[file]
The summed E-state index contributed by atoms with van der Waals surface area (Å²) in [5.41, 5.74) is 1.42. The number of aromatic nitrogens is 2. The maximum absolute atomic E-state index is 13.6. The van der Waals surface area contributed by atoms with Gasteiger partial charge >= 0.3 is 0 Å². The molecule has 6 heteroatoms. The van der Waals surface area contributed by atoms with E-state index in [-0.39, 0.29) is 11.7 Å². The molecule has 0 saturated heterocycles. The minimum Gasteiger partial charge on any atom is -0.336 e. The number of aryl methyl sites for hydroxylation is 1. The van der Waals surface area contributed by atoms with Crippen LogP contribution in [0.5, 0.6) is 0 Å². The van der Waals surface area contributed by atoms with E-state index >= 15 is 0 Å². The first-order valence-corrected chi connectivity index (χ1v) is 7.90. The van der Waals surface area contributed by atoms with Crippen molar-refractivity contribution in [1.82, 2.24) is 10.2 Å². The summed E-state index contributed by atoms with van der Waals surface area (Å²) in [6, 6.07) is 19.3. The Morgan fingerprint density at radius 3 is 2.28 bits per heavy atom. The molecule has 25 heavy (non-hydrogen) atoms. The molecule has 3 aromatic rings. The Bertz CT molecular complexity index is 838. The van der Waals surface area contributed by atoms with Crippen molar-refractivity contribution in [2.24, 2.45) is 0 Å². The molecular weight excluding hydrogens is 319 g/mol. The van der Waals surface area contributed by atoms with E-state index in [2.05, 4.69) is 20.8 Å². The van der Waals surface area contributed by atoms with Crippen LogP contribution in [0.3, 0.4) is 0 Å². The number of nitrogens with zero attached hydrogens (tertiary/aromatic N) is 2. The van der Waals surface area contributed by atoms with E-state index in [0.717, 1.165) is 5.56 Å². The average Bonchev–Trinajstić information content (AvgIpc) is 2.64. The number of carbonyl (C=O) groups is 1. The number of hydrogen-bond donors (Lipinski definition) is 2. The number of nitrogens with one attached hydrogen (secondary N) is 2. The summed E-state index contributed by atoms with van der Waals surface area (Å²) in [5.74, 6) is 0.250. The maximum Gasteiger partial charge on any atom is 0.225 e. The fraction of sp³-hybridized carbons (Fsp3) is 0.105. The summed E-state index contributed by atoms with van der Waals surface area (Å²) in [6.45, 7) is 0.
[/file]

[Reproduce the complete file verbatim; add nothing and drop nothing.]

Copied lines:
The summed E-state index contributed by atoms with van der Waals surface area (Å²) in [5.41, 5.74) is 1.42. The number of aromatic nitrogens is 2. The maximum absolute atomic E-state index is 13.6. The van der Waals surface area contributed by atoms with Gasteiger partial charge >= 0.3 is 0 Å². The molecule has 6 heteroatoms. The van der Waals surface area contributed by atoms with E-state index in [-0.39, 0.29) is 11.7 Å². The molecule has 0 saturated heterocycles. The minimum Gasteiger partial charge on any atom is -0.336 e. The number of aryl methyl sites for hydroxylation is 1. The van der Waals surface area contributed by atoms with Crippen LogP contribution in [0.5, 0.6) is 0 Å². The van der Waals surface area contributed by atoms with E-state index >= 15 is 0 Å². The first-order valence-corrected chi connectivity index (χ1v) is 7.90. The van der Waals surface area contributed by atoms with Crippen molar-refractivity contribution in [1.82, 2.24) is 10.2 Å². The summed E-state index contributed by atoms with van der Waals surface area (Å²) in [6, 6.07) is 19.3. The Morgan fingerprint density at radius 3 is 2.28 bits per heavy atom. The molecule has 25 heavy (non-hydrogen) atoms. The molecule has 3 aromatic rings. The Bertz CT molecular complexity index is 838. The van der Waals surface area contributed by atoms with Crippen molar-refractivity contribution in [2.24, 2.45) is 0 Å². The molecular weight excluding hydrogens is 319 g/mol. The van der Waals surface area contributed by atoms with E-state index in [2.05, 4.69) is 20.8 Å². The van der Waals surface area contributed by atoms with Crippen LogP contribution in [0.3, 0.4) is 0 Å². The number of nitrogens with zero attached hydrogens (tertiary/aromatic N) is 2. The van der Waals surface area contributed by atoms with E-state index in [0.717, 1.165) is 5.56 Å². The average Bonchev–Trinajstić information content (AvgIpc) is 2.64. The number of carbonyl (C=O) groups is 1. The number of hydrogen-bond donors (Lipinski definition) is 2. The number of nitrogens with one attached hydrogen (secondary N) is 2. The summed E-state index contributed by atoms with van der Waals surface area (Å²) in [5.74, 6) is 0.250. The maximum Gasteiger partial charge on any atom is 0.225 e. The fraction of sp³-hybridized carbons (Fsp3) is 0.105. The summed E-state index contributed by atoms with van der Waals surface area (Å²) in [6.45, 7) is 0.